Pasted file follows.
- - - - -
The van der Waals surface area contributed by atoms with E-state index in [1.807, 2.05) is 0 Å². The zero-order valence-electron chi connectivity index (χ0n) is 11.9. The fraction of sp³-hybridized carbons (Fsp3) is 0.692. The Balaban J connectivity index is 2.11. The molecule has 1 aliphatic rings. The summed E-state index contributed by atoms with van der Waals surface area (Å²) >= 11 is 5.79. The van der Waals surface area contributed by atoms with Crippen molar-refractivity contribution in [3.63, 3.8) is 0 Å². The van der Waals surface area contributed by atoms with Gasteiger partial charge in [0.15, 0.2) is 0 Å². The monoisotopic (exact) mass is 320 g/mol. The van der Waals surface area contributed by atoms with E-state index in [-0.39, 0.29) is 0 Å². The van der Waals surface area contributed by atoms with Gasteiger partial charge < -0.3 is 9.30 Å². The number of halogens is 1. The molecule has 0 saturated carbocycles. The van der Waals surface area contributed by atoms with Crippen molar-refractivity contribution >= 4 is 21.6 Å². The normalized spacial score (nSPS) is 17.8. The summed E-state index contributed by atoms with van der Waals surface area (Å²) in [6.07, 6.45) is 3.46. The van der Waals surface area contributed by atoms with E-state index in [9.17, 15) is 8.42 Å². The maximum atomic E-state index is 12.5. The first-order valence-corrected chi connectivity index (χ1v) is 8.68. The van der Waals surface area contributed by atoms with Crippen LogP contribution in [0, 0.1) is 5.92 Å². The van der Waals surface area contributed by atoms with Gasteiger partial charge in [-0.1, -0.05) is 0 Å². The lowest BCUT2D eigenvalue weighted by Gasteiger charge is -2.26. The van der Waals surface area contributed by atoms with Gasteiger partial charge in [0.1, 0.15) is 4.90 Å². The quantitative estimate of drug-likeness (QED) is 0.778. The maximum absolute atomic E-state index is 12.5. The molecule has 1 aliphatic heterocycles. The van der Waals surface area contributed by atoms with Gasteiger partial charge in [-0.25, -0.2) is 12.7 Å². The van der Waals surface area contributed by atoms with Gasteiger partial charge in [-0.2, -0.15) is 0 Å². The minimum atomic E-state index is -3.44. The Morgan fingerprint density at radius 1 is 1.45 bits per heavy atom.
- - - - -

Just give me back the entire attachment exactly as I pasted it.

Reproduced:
The van der Waals surface area contributed by atoms with E-state index in [1.807, 2.05) is 0 Å². The zero-order valence-electron chi connectivity index (χ0n) is 11.9. The fraction of sp³-hybridized carbons (Fsp3) is 0.692. The Balaban J connectivity index is 2.11. The molecule has 1 aliphatic rings. The summed E-state index contributed by atoms with van der Waals surface area (Å²) >= 11 is 5.79. The van der Waals surface area contributed by atoms with Crippen molar-refractivity contribution in [3.63, 3.8) is 0 Å². The van der Waals surface area contributed by atoms with Gasteiger partial charge in [0.15, 0.2) is 0 Å². The monoisotopic (exact) mass is 320 g/mol. The van der Waals surface area contributed by atoms with E-state index in [-0.39, 0.29) is 0 Å². The van der Waals surface area contributed by atoms with Gasteiger partial charge < -0.3 is 9.30 Å². The number of halogens is 1. The molecule has 0 saturated carbocycles. The van der Waals surface area contributed by atoms with Crippen molar-refractivity contribution >= 4 is 21.6 Å². The normalized spacial score (nSPS) is 17.8. The summed E-state index contributed by atoms with van der Waals surface area (Å²) in [6.07, 6.45) is 3.46. The van der Waals surface area contributed by atoms with E-state index in [9.17, 15) is 8.42 Å². The maximum atomic E-state index is 12.5. The first-order valence-corrected chi connectivity index (χ1v) is 8.68. The van der Waals surface area contributed by atoms with Crippen LogP contribution in [0, 0.1) is 5.92 Å². The van der Waals surface area contributed by atoms with Gasteiger partial charge in [-0.1, -0.05) is 0 Å². The lowest BCUT2D eigenvalue weighted by Gasteiger charge is -2.26. The van der Waals surface area contributed by atoms with Gasteiger partial charge in [0.1, 0.15) is 4.90 Å². The quantitative estimate of drug-likeness (QED) is 0.778. The maximum absolute atomic E-state index is 12.5. The molecule has 1 aliphatic heterocycles. The van der Waals surface area contributed by atoms with Gasteiger partial charge in [-0.25, -0.2) is 12.7 Å². The van der Waals surface area contributed by atoms with Gasteiger partial charge in [-0.2, -0.15) is 0 Å². The minimum atomic E-state index is -3.44. The Morgan fingerprint density at radius 1 is 1.45 bits per heavy atom.